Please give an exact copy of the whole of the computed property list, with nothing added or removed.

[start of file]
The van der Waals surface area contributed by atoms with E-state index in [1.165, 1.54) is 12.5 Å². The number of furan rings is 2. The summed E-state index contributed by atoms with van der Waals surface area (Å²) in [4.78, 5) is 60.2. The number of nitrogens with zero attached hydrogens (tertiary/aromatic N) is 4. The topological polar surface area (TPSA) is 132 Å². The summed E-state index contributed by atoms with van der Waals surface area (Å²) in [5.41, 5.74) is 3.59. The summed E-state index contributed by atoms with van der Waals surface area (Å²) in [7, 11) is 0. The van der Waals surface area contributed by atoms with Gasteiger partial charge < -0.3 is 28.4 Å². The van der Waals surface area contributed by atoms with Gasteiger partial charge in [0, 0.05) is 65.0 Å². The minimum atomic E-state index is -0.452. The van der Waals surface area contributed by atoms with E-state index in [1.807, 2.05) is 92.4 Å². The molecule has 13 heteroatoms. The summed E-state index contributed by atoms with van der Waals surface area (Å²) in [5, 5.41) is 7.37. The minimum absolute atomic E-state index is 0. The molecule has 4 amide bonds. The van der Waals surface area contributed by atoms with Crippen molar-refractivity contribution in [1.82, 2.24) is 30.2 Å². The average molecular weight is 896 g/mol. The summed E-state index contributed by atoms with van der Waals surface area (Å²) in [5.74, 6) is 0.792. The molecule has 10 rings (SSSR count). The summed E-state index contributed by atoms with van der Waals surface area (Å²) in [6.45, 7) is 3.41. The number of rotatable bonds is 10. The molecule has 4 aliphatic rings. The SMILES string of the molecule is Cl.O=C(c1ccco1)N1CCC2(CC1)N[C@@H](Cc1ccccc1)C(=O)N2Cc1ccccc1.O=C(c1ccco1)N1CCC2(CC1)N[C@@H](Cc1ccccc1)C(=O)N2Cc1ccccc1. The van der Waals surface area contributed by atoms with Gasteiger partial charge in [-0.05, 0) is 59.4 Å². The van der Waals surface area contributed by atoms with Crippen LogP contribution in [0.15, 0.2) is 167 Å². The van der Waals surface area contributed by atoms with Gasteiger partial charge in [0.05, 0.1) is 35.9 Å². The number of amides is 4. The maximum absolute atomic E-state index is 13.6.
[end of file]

The van der Waals surface area contributed by atoms with E-state index in [1.165, 1.54) is 12.5 Å². The number of furan rings is 2. The summed E-state index contributed by atoms with van der Waals surface area (Å²) in [4.78, 5) is 60.2. The number of nitrogens with zero attached hydrogens (tertiary/aromatic N) is 4. The topological polar surface area (TPSA) is 132 Å². The summed E-state index contributed by atoms with van der Waals surface area (Å²) in [5.41, 5.74) is 3.59. The summed E-state index contributed by atoms with van der Waals surface area (Å²) in [7, 11) is 0. The van der Waals surface area contributed by atoms with Gasteiger partial charge < -0.3 is 28.4 Å². The van der Waals surface area contributed by atoms with Gasteiger partial charge in [0, 0.05) is 65.0 Å². The minimum atomic E-state index is -0.452. The van der Waals surface area contributed by atoms with E-state index in [1.807, 2.05) is 92.4 Å². The molecule has 13 heteroatoms. The summed E-state index contributed by atoms with van der Waals surface area (Å²) in [5, 5.41) is 7.37. The minimum absolute atomic E-state index is 0. The molecule has 4 amide bonds. The van der Waals surface area contributed by atoms with Crippen molar-refractivity contribution in [1.82, 2.24) is 30.2 Å². The average molecular weight is 896 g/mol. The summed E-state index contributed by atoms with van der Waals surface area (Å²) in [5.74, 6) is 0.792. The molecule has 10 rings (SSSR count). The summed E-state index contributed by atoms with van der Waals surface area (Å²) in [6.45, 7) is 3.41. The number of rotatable bonds is 10. The molecule has 4 aliphatic rings. The SMILES string of the molecule is Cl.O=C(c1ccco1)N1CCC2(CC1)N[C@@H](Cc1ccccc1)C(=O)N2Cc1ccccc1.O=C(c1ccco1)N1CCC2(CC1)N[C@@H](Cc1ccccc1)C(=O)N2Cc1ccccc1. The van der Waals surface area contributed by atoms with Gasteiger partial charge in [-0.05, 0) is 59.4 Å². The van der Waals surface area contributed by atoms with Crippen LogP contribution in [0.15, 0.2) is 167 Å². The van der Waals surface area contributed by atoms with Gasteiger partial charge in [0.05, 0.1) is 35.9 Å². The number of amides is 4. The maximum absolute atomic E-state index is 13.6.